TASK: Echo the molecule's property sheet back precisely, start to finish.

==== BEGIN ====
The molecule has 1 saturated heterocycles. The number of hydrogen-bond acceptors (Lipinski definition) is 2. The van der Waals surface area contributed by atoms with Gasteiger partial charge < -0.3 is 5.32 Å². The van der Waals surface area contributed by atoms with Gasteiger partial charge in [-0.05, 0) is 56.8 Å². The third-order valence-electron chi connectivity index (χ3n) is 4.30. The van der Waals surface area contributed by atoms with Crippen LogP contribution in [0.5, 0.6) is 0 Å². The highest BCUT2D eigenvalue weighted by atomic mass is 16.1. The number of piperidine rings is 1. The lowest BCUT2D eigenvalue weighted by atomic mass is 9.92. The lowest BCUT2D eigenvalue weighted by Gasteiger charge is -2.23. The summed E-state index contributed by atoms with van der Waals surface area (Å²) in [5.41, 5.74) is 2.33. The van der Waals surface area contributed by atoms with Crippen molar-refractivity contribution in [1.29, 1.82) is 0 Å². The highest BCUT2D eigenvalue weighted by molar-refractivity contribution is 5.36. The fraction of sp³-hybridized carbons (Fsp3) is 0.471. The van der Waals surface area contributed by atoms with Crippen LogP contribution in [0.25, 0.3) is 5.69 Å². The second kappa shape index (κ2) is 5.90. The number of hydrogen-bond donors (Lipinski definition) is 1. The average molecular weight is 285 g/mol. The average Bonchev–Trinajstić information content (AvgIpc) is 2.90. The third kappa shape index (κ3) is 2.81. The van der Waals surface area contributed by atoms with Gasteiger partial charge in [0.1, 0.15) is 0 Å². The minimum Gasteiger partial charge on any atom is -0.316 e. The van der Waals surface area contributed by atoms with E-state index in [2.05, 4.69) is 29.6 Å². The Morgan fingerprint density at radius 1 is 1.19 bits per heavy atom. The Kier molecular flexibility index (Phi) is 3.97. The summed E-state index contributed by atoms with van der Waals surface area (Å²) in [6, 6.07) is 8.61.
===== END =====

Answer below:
The molecule has 1 saturated heterocycles. The number of hydrogen-bond acceptors (Lipinski definition) is 2. The van der Waals surface area contributed by atoms with Gasteiger partial charge < -0.3 is 5.32 Å². The van der Waals surface area contributed by atoms with Gasteiger partial charge in [-0.05, 0) is 56.8 Å². The third-order valence-electron chi connectivity index (χ3n) is 4.30. The van der Waals surface area contributed by atoms with Crippen LogP contribution in [0.5, 0.6) is 0 Å². The highest BCUT2D eigenvalue weighted by atomic mass is 16.1. The number of piperidine rings is 1. The lowest BCUT2D eigenvalue weighted by atomic mass is 9.92. The lowest BCUT2D eigenvalue weighted by Gasteiger charge is -2.23. The summed E-state index contributed by atoms with van der Waals surface area (Å²) in [5.41, 5.74) is 2.33. The van der Waals surface area contributed by atoms with Crippen molar-refractivity contribution in [1.29, 1.82) is 0 Å². The highest BCUT2D eigenvalue weighted by molar-refractivity contribution is 5.36. The fraction of sp³-hybridized carbons (Fsp3) is 0.471. The van der Waals surface area contributed by atoms with Crippen LogP contribution in [0.25, 0.3) is 5.69 Å². The second kappa shape index (κ2) is 5.90. The number of hydrogen-bond donors (Lipinski definition) is 1. The average molecular weight is 285 g/mol. The average Bonchev–Trinajstić information content (AvgIpc) is 2.90. The third kappa shape index (κ3) is 2.81. The van der Waals surface area contributed by atoms with Gasteiger partial charge in [0.1, 0.15) is 0 Å². The minimum Gasteiger partial charge on any atom is -0.316 e. The van der Waals surface area contributed by atoms with E-state index in [2.05, 4.69) is 29.6 Å². The Morgan fingerprint density at radius 1 is 1.19 bits per heavy atom. The Kier molecular flexibility index (Phi) is 3.97. The summed E-state index contributed by atoms with van der Waals surface area (Å²) in [6, 6.07) is 8.61.